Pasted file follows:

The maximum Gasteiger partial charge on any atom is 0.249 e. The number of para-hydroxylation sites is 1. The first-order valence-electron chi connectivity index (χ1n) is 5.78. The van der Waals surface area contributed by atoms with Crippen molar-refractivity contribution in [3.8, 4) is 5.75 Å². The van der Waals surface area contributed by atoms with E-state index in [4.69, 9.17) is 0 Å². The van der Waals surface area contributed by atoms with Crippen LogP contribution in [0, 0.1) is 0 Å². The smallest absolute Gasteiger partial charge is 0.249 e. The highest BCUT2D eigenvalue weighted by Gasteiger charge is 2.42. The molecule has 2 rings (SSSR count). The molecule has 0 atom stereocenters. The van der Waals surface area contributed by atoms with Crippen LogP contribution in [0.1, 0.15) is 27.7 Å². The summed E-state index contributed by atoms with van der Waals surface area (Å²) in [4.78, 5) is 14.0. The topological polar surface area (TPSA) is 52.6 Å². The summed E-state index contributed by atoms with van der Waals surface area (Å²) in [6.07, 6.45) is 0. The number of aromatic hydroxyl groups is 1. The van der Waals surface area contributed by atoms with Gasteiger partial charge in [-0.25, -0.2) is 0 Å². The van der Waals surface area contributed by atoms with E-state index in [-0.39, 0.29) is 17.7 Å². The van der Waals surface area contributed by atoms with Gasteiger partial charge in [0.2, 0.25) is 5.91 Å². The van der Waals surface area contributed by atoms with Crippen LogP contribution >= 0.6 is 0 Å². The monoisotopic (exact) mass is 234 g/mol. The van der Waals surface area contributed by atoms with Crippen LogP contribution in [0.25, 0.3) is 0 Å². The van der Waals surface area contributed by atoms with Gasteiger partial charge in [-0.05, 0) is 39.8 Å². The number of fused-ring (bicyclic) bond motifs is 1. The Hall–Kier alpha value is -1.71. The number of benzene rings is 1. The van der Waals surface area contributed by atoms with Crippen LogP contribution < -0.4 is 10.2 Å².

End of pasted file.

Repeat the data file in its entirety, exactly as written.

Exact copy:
The maximum Gasteiger partial charge on any atom is 0.249 e. The number of para-hydroxylation sites is 1. The first-order valence-electron chi connectivity index (χ1n) is 5.78. The van der Waals surface area contributed by atoms with Crippen molar-refractivity contribution in [3.8, 4) is 5.75 Å². The van der Waals surface area contributed by atoms with E-state index in [4.69, 9.17) is 0 Å². The van der Waals surface area contributed by atoms with Crippen LogP contribution in [0, 0.1) is 0 Å². The smallest absolute Gasteiger partial charge is 0.249 e. The highest BCUT2D eigenvalue weighted by Gasteiger charge is 2.42. The molecule has 2 rings (SSSR count). The molecule has 0 atom stereocenters. The van der Waals surface area contributed by atoms with Crippen LogP contribution in [0.1, 0.15) is 27.7 Å². The summed E-state index contributed by atoms with van der Waals surface area (Å²) in [4.78, 5) is 14.0. The topological polar surface area (TPSA) is 52.6 Å². The summed E-state index contributed by atoms with van der Waals surface area (Å²) in [6.07, 6.45) is 0. The number of aromatic hydroxyl groups is 1. The van der Waals surface area contributed by atoms with Gasteiger partial charge in [-0.25, -0.2) is 0 Å². The van der Waals surface area contributed by atoms with E-state index in [-0.39, 0.29) is 17.7 Å². The van der Waals surface area contributed by atoms with Gasteiger partial charge in [0.2, 0.25) is 5.91 Å². The van der Waals surface area contributed by atoms with Crippen LogP contribution >= 0.6 is 0 Å². The monoisotopic (exact) mass is 234 g/mol. The van der Waals surface area contributed by atoms with Crippen LogP contribution in [0.25, 0.3) is 0 Å². The van der Waals surface area contributed by atoms with Gasteiger partial charge in [-0.05, 0) is 39.8 Å². The number of fused-ring (bicyclic) bond motifs is 1. The Hall–Kier alpha value is -1.71. The number of benzene rings is 1. The van der Waals surface area contributed by atoms with Crippen LogP contribution < -0.4 is 10.2 Å².